>> get finished or re-prioritized.
> All of the Lustre history is still available in CVS, as it has  
> always been.  As far as I know (I've never checked it out myself)  
> even the OS/X client port is publicly available today, which was not  
> true a few years ago.
> Due to the convoluted branch, repository, and tag abuse that was  
> used to manage the Lustre code in CVS, there is a non-zero effort  
> required to migrate any of the branches in CVS to Git.  Rather than  
> bring all of the old detritus along into Git, only the main  
> development/production branches are being automatically migrated  
> initially.
> Now that the Git migration is complete, the Sun maintainers of non- 
> release features (HSM, SOM, CMD, NRS, etc) will be creating Git  
> clones and landing their work into them as time permits.
> If anyone wants to import one of the other CVS branches (e.g. OS/X),  
> all they will need to do is create a patch from that branch and then  
> commit this into their own Git clone.
>> It is unclear to me if these kind of branches can be found in the  
>> publicly available CVS.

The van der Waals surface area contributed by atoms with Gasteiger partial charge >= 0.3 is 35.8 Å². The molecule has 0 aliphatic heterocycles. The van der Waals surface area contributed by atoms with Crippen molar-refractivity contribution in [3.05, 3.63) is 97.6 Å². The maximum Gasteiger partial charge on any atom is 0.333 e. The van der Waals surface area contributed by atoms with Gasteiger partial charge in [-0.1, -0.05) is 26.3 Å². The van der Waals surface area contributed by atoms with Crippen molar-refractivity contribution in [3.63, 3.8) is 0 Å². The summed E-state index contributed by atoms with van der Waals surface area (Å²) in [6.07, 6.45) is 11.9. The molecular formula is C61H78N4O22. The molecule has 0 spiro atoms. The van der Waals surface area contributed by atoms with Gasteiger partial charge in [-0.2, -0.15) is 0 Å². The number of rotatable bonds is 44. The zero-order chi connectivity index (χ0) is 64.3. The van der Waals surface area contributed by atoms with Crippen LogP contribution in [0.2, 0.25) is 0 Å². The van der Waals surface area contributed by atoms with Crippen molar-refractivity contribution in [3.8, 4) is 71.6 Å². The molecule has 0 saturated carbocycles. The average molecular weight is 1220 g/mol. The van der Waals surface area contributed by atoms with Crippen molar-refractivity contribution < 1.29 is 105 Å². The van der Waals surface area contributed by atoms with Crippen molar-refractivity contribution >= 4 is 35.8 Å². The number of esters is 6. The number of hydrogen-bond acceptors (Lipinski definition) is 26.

> Yes, they can, as they always have been.  The CVS repository will  
> remain available indefinitely for spelunking expeditions should the  
> need arise.  Note that the full history that leads to the current  
> release branches (b1_6, b1_8, HEAD) is available in Git, so there is  
> at least a trail of breadcrumbs leading to where we are today.
>> If they can, a collection of relevant branches, broadly along the  
>> lines of what I mention above, should be placed in the public GIT  
>> repository.
> For currently-active branches this was already our plan.  For  
> historical and inactive branches, and we welcome any contributions  
> that bring these ancient CVS branches back to life.  Nikita is  
> probably best positioned to know what needs to be imported from the  
> OS/X branch in CVS, and if there are other particular branches that  
> contain important work we'll be happy to discuss them with you.  It  
> will of course be possible to create Git clones for these old  
> branches as needed.
>> 3. Brian's email message seems to indicate that Sun's git  
>> repository will be used for Sun development.  In the past there  
>> were two CVS repositories - a read-only one that was publicly  
>> accessible and when I last controlled the group it was updated very  
>> frequently with all open source code (presently, it seems to only  
>> contain releases, not the development stream of commits).
> That's not correct.  The public cvs.lustre.org repository in fact  
> contains all of the Lustre commits and all of the history.  I just